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Friday, April 18, 2014

Eye Candy

That's what tramm silk dyed with wood-derived colors is - a delight to the eyes.














The caramel on the left is from cocobolo. The peachy pink is redheart (it's very similar to the hue I get from bloodwood). The warm grey on the right is the bubinga, which only made a blah warm beige, and then got an iron afterbath to bend it toward grey; I like it better now.

A fourth color is still drying on the rack. I'll begin to transfer that one from the dye skein to a more useable form tomorrow. The original 100-gm skein it came in is too much yarn in too small a circumference skein to dye well/evenly, but I hate to overhandle the thread by reskeining it, then mordanting, dyeing, after-dyeing, rinsing, etc. Next one out of the stash will get that full treatment, though, because the original size skeins are next to impossible to rewind after they're dry. I don't know what equipment the factory uses to make the skeins in the first place - it feels like it was an umbrella swift, which is a bad choice because the swift contracts a little with each round of thread, so the skein ends up being very unevenly tensioned.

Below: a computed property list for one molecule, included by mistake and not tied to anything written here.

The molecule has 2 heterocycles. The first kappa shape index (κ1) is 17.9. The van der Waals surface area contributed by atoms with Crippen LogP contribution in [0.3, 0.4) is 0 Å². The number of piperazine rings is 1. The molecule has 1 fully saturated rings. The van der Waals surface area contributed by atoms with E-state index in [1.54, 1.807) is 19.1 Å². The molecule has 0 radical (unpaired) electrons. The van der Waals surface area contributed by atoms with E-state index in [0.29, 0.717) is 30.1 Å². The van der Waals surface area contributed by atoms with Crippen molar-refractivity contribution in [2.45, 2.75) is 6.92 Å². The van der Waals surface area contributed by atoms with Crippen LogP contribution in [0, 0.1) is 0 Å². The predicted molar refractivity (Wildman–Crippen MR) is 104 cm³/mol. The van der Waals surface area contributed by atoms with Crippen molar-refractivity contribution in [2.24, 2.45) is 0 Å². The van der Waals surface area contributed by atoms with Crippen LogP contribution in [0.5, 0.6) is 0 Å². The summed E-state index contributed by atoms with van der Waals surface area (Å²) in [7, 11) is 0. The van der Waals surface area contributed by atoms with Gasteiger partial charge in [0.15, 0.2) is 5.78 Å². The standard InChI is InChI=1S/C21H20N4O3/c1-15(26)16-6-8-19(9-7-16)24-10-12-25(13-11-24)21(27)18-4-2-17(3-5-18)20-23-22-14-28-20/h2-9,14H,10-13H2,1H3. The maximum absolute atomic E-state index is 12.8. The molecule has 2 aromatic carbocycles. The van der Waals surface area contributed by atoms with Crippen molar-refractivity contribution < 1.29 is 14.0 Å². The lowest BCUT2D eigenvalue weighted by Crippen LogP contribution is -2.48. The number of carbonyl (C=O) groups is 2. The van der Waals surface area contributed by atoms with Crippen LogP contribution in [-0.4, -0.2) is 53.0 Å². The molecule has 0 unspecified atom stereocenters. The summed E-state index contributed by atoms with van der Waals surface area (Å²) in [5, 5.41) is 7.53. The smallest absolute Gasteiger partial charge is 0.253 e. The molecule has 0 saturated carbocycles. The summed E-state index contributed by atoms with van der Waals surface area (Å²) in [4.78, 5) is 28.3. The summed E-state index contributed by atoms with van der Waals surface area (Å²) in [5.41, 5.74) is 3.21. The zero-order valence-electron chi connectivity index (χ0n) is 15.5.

Oh, well, I love the colors!

Wednesday, April 16, 2014

Dusk: A Special Project

DH and I have been working on a collaborative project. The International Tech-Style Art Biennial is coming up in the summer at the San Jose Museum of Quilts and Textiles, so we thought we'd try to create an interactive textile. It's a wall hanging that reacts to the audience: if it detects that someone is standing or passing in front of the piece, the action begins. If that person gets too close, the action stops and waits for the person to back away to an acceptable distance before resuming.












Imagine a late summer meadow at dusk, with fireflies and frogs and crickets. The insects and frogs do their thing if someone is there to appreciate them. But they object if you get too close - the frogs and crickets stop singing, and the fireflies go into panic mode.

If the piece had been accepted into the show, I wouldn't be able to show it to you - the museum wants to be the first place work is exhibited. However, I was just notified that the piece was not accepted, so here's a link to a video showing how it works.

We had a lot of fun working out the overall design, and DH spent many happy hours researching the frequency, duration, and interval between flashes in various species of firefly. That, and getting familiar with the Arduino environment for hardware and software development. Sometimes the guy needs tech projects to keep in the swing of things.

There are audio speakers and an amplifier imbedded in the frame, along with a little CPU and lots of wiring to LEDs mounted on the face of the weaving. The jar you see in the video is a vehicle for mounting the motion detector (which decides if there's anybody in the room) and the proximity sensor (which decides when you've gotten too close). Those sensors can't be hidden inside the frame, because they can't "see" through cloth. DH put some extra LEDs in the jar, so it seems as if you've just been out in the meadow with your butterfly net catching fireflies.